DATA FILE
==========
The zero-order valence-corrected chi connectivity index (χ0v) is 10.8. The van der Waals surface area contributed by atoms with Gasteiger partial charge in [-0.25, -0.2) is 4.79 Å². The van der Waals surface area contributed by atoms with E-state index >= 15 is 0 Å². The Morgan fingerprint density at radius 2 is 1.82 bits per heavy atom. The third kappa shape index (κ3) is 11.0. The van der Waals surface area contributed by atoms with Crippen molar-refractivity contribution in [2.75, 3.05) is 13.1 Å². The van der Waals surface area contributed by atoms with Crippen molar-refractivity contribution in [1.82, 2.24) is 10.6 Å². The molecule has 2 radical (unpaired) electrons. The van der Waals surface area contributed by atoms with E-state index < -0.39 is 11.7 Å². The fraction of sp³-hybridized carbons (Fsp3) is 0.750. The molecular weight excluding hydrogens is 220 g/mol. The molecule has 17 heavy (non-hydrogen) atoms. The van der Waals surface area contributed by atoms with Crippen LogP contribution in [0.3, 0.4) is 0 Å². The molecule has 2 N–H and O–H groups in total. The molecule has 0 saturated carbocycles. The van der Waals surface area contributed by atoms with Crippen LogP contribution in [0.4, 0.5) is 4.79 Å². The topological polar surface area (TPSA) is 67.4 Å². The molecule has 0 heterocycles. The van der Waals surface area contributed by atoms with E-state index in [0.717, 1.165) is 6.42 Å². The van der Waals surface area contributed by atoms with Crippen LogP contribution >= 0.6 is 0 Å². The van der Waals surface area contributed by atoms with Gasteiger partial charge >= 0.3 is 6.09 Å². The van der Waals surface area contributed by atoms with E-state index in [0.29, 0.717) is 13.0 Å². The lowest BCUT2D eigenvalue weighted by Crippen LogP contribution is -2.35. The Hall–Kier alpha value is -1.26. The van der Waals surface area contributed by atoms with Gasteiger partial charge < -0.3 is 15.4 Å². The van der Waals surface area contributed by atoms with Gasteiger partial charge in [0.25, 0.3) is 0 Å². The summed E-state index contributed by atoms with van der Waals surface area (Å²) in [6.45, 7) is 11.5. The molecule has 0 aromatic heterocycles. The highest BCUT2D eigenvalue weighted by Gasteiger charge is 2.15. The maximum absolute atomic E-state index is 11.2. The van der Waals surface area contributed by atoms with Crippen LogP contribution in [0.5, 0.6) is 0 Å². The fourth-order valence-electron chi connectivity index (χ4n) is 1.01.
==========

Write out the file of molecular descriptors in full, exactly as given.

The zero-order valence-corrected chi connectivity index (χ0v) is 10.8. The van der Waals surface area contributed by atoms with Gasteiger partial charge in [-0.25, -0.2) is 4.79 Å². The van der Waals surface area contributed by atoms with E-state index >= 15 is 0 Å². The Morgan fingerprint density at radius 2 is 1.82 bits per heavy atom. The third kappa shape index (κ3) is 11.0. The van der Waals surface area contributed by atoms with Crippen molar-refractivity contribution in [2.75, 3.05) is 13.1 Å². The van der Waals surface area contributed by atoms with Crippen molar-refractivity contribution in [1.82, 2.24) is 10.6 Å². The molecule has 2 radical (unpaired) electrons. The van der Waals surface area contributed by atoms with E-state index < -0.39 is 11.7 Å². The fraction of sp³-hybridized carbons (Fsp3) is 0.750. The molecular weight excluding hydrogens is 220 g/mol. The molecule has 17 heavy (non-hydrogen) atoms. The van der Waals surface area contributed by atoms with Crippen LogP contribution in [0.3, 0.4) is 0 Å². The molecule has 2 N–H and O–H groups in total. The molecule has 0 saturated carbocycles. The van der Waals surface area contributed by atoms with Crippen LogP contribution in [0.4, 0.5) is 4.79 Å². The topological polar surface area (TPSA) is 67.4 Å². The molecule has 0 heterocycles. The van der Waals surface area contributed by atoms with E-state index in [0.717, 1.165) is 6.42 Å². The van der Waals surface area contributed by atoms with Crippen LogP contribution >= 0.6 is 0 Å². The van der Waals surface area contributed by atoms with Gasteiger partial charge >= 0.3 is 6.09 Å². The van der Waals surface area contributed by atoms with E-state index in [0.29, 0.717) is 13.0 Å². The lowest BCUT2D eigenvalue weighted by Crippen LogP contribution is -2.35. The Hall–Kier alpha value is -1.26. The van der Waals surface area contributed by atoms with Gasteiger partial charge < -0.3 is 15.4 Å². The van der Waals surface area contributed by atoms with Gasteiger partial charge in [0.25, 0.3) is 0 Å². The summed E-state index contributed by atoms with van der Waals surface area (Å²) in [6.45, 7) is 11.5. The molecule has 0 aromatic heterocycles. The highest BCUT2D eigenvalue weighted by Gasteiger charge is 2.15. The maximum absolute atomic E-state index is 11.2. The van der Waals surface area contributed by atoms with Crippen LogP contribution in [0.5, 0.6) is 0 Å². The fourth-order valence-electron chi connectivity index (χ4n) is 1.01.